For anyone who routinely attends gigs and popular shows, ticket touts will be the bane of your existence. I think most music fans will have experienced the pain of a band they really want to see selling out of tickets in 10 minutes, only to see 100’s of tickets on eBay and other places for 3x their face value.
However, according to consumer magazine Which?, not only are these sites morally wrong, they are also routinely breaking the law. More specifically, they are breaking the Consumer Rights Act 2015, which states that buyers must know the original face value of any resold tickets and the seat number, if appropriate.
Which? did an investigation of over 200 listings, and they found “numerous examples” of the rules being ignored. This is just ahead of a government report into the market, which is due on Tuesday.
Many big name artists, including Sir Elton John, Adele, One Direction and Radiohead have called for action against these secondary sites, which they argue prevent fans from buying tickets at face value. (As a fan who had this happen twice, once with Rammstein and once with System of a Down, this is true. Tickets sold out incredibly fast, but I could purchase one from third party sites for 2-3x their value.)
As you may know, touting is a criminal offence for sporting events, and calls have been made to have a similar policy in place for concerts, plays and musicals. Others have called for outright prevention of tickets being resold at a profit, with a hard cap of face value plus 10%.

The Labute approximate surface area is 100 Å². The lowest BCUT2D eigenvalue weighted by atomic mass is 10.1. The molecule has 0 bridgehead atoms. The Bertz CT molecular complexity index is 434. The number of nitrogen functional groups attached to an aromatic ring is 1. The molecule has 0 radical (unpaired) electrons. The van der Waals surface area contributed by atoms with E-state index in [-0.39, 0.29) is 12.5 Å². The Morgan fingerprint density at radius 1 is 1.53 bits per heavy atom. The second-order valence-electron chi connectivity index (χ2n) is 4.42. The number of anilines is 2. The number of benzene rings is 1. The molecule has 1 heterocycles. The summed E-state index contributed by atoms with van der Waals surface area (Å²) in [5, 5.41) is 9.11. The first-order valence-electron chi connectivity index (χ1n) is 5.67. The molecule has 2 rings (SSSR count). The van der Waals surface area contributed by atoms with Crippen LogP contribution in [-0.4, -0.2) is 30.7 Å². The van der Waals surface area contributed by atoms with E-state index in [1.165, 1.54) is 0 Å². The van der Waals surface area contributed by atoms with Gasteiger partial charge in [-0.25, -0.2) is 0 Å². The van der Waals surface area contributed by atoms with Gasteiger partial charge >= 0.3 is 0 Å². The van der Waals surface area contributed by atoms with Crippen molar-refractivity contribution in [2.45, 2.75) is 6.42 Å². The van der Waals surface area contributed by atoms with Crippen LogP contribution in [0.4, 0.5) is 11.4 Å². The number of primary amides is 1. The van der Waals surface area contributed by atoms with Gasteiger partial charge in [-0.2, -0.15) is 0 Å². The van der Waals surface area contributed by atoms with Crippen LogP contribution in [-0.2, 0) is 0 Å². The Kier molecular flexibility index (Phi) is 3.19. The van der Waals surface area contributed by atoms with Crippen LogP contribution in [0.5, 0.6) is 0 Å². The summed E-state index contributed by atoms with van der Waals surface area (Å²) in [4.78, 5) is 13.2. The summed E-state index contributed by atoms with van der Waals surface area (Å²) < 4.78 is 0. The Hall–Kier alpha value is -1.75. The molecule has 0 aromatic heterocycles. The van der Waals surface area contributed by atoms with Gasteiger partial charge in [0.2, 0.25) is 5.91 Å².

Either one would be a welcome change, as mentioned above I have seen tickets being sold for 2-3x their value, but it can be much, much higher. At the time of writing, some places are advertising tickets for Radiohead at the Roundhouse for 91x their value – a staggering £5,900.
Which? looked at the four main offenders when it comes to reselling tickets at a much higher value – Getmein, Stubhub, Seatwave and Viagogo, There they looked at listings for popular artists such as Beyonce, and the Jersey Boys, as well as various comedy performances.
They found several instances of the face value of tickets not being listed on Viagogo, despite the legal requirement to do so. Instead, Viagogo’s tiny print says that the price is “within range” of the face value, that range seeming to reach as high as 5x the value.
None of the listings on Viagogo, and only one listing on Getmein showed seat numbers, with many listings on Stubhub and Seatwave only showing the row or section number.
Alex Neill, director of policy and campaigns at Which? said: “It is clear the protections put in place by the Consumer Rights Act aren’t being followed by some of the biggest players in the market, and no action is being taken against them. The government must crack down on bad practice so that people know what they’re buying and don’t get ripped off.”
With any luck, the government report will bring good tidings. Ticket touts are a huge problem in the music industry, and also for musicals and other live shows. It stops fans from attending these shows unless they are willing to pay a huge markup, and none of this extra profit will ever reach the artist or performer. We need a harsh crackdown on ticket touting.